Menard: We started off the year in Daytona where we didn’t have a good run. Then we went to Atlanta, where we struggled with the intermediate program, which was strong in the past. We normally start the year off pretty good and this year we’ve struggled on intermediates.

Albino: Is it that cars don’t have the speed you thought they would, or not executing?

Menard: Just a lot of little things.

Albino: When you look at the season that Austin is having and even the finish that Ryan had last week, does that give you confidence going forward?

Menard: Yeah, our cars are solid and I feel like we definitely had a top-10 car last week. We kind of messed up on our strategy at the end. We tried to go to the end like Ryan did and went all out and had to stop for fuel and finished 18th. I feel like we definitely had a top 10 car all night long and the other time we ran that rules package at Michigan we ran pretty good that day too. The same type of pit sequence left us out. Austin’s doing a good job and Ryan’s being solid as always and our finishes don’t look good, but we typically run better in the race than where we finish. We’ve got to work on that.

Albino: Are you in favor of the newer rules package that has been tested out for next year?

Menard: If Goodyear can get the tires matched up to the aero package then I’m in favor of it. If they can’t, then I think we should just stick with what we’ve got.

Albino: This is your second season with Justin Alexander (crew chief) in charge. How is the chemistry between you two?

Menard: It’s good. We made the Chase last year, which was a big feather in the cap and this year we’ve struggled. Obviously, it’s not al lovey dovey when you’re not running really good, but we work really well together and try new things and adjustments.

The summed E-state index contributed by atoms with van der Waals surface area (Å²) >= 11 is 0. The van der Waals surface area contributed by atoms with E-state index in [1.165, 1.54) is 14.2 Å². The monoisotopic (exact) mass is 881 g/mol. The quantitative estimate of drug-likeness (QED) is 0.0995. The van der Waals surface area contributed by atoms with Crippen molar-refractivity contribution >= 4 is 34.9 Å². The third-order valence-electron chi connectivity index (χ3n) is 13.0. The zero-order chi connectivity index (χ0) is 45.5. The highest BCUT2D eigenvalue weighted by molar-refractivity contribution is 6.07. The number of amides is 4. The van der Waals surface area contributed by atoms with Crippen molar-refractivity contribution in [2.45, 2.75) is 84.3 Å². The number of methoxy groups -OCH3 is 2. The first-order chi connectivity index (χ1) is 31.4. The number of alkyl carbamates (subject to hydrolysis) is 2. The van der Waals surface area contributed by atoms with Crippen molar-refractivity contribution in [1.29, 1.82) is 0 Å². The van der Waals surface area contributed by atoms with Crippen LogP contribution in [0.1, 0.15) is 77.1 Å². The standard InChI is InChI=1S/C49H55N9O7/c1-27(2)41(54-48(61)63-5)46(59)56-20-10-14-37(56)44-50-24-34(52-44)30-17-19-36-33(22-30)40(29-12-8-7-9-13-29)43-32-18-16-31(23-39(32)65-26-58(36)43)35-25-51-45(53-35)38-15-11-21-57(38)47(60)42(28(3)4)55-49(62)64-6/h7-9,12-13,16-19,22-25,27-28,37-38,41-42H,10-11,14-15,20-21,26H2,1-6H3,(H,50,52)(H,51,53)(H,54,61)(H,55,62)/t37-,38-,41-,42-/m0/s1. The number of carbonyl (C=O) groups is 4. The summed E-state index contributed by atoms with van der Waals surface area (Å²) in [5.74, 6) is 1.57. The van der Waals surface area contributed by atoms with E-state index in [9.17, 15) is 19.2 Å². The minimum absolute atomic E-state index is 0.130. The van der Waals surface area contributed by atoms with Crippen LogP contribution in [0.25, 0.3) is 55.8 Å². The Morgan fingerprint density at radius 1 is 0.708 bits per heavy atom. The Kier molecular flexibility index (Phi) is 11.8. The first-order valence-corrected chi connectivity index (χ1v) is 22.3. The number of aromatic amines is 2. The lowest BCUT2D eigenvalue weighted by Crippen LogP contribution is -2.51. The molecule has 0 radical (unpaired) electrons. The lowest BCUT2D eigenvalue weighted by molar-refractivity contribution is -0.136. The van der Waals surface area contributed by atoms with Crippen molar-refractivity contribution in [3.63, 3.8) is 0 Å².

Albino: Is a guy like he, you’re type of crew chief?

Menard: He’s an engineer. Engineers like to see the numbers and work with the computer and that’s good, but sometimes you have to shoot from the hip a little bit to. We balance each other out.

Albino: How does he compare to someone like Slugger?

(Photo: Zach Catanzareti)
Menard isn’t giving much away when it comes to who he might be driving for next season. (Photo: Zach Catanzareti)

Menard: He’s totally different. Slugger is very old-school, where Justin is new-school with a different philosophy on how to work on racecars.

Albino: This is your sixth season with RCR. What has Richard meant to your racing career?

Menard: Richard is a great friend first. Obviously, he’s a Hall of Fame car owner. I’ve known Richard since probably 2000, maybe it was 1999 when Robby Gordon drove the Indy car for him and my dad kind of joined the picture. I’ve known him ever since then. He’s been a real good friend.

Albino: What kind of pressure is there on you to perform well, though you have the financial backing that many drivers wish they had?

Menard: I can tell you that there is teams that are more funded than us, but it’s not a whole package. The guys obviously bust their (butt) back at the shop, trying to make the cars as good as they can. It’s all the little details and things in tech that people might be better at.

Albino: Your contract is up at the end of the year. Where do you stand on that?

Menard: It’s no different than any other year that we’ve had with RCR. August 1 is when our renewal is up and that’s when we start talking about that.